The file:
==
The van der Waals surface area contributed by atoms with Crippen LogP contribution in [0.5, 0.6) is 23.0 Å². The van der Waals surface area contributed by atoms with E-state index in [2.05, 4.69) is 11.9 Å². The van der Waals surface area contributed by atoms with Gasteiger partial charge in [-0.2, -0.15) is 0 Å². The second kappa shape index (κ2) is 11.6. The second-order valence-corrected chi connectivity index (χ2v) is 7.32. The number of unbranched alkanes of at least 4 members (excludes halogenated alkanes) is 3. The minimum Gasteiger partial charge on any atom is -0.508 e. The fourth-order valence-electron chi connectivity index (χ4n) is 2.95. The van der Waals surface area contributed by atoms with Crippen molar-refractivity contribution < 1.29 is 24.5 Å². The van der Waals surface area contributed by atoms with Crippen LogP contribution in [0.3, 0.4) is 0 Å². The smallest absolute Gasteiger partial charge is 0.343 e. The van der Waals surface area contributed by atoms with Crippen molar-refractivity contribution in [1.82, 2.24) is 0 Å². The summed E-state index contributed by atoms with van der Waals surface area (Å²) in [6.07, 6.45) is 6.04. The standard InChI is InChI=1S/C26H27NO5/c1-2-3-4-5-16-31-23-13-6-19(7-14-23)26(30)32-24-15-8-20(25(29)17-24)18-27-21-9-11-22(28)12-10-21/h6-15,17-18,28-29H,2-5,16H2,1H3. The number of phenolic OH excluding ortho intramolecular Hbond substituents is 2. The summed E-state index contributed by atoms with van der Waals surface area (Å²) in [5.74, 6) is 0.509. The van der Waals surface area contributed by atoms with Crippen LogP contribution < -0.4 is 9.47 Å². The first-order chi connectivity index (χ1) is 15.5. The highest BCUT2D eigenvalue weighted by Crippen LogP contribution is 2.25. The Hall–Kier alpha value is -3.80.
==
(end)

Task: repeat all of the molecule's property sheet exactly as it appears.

The van der Waals surface area contributed by atoms with Crippen LogP contribution in [0.5, 0.6) is 23.0 Å². The van der Waals surface area contributed by atoms with E-state index in [2.05, 4.69) is 11.9 Å². The van der Waals surface area contributed by atoms with Gasteiger partial charge in [-0.2, -0.15) is 0 Å². The second kappa shape index (κ2) is 11.6. The second-order valence-corrected chi connectivity index (χ2v) is 7.32. The number of unbranched alkanes of at least 4 members (excludes halogenated alkanes) is 3. The minimum Gasteiger partial charge on any atom is -0.508 e. The fourth-order valence-electron chi connectivity index (χ4n) is 2.95. The van der Waals surface area contributed by atoms with Crippen molar-refractivity contribution < 1.29 is 24.5 Å². The van der Waals surface area contributed by atoms with Crippen LogP contribution in [0.3, 0.4) is 0 Å². The smallest absolute Gasteiger partial charge is 0.343 e. The van der Waals surface area contributed by atoms with Crippen molar-refractivity contribution in [1.82, 2.24) is 0 Å². The summed E-state index contributed by atoms with van der Waals surface area (Å²) in [6.07, 6.45) is 6.04. The standard InChI is InChI=1S/C26H27NO5/c1-2-3-4-5-16-31-23-13-6-19(7-14-23)26(30)32-24-15-8-20(25(29)17-24)18-27-21-9-11-22(28)12-10-21/h6-15,17-18,28-29H,2-5,16H2,1H3. The number of phenolic OH excluding ortho intramolecular Hbond substituents is 2. The summed E-state index contributed by atoms with van der Waals surface area (Å²) in [5.74, 6) is 0.509. The van der Waals surface area contributed by atoms with Crippen LogP contribution < -0.4 is 9.47 Å². The first-order chi connectivity index (χ1) is 15.5. The highest BCUT2D eigenvalue weighted by Crippen LogP contribution is 2.25. The Hall–Kier alpha value is -3.80.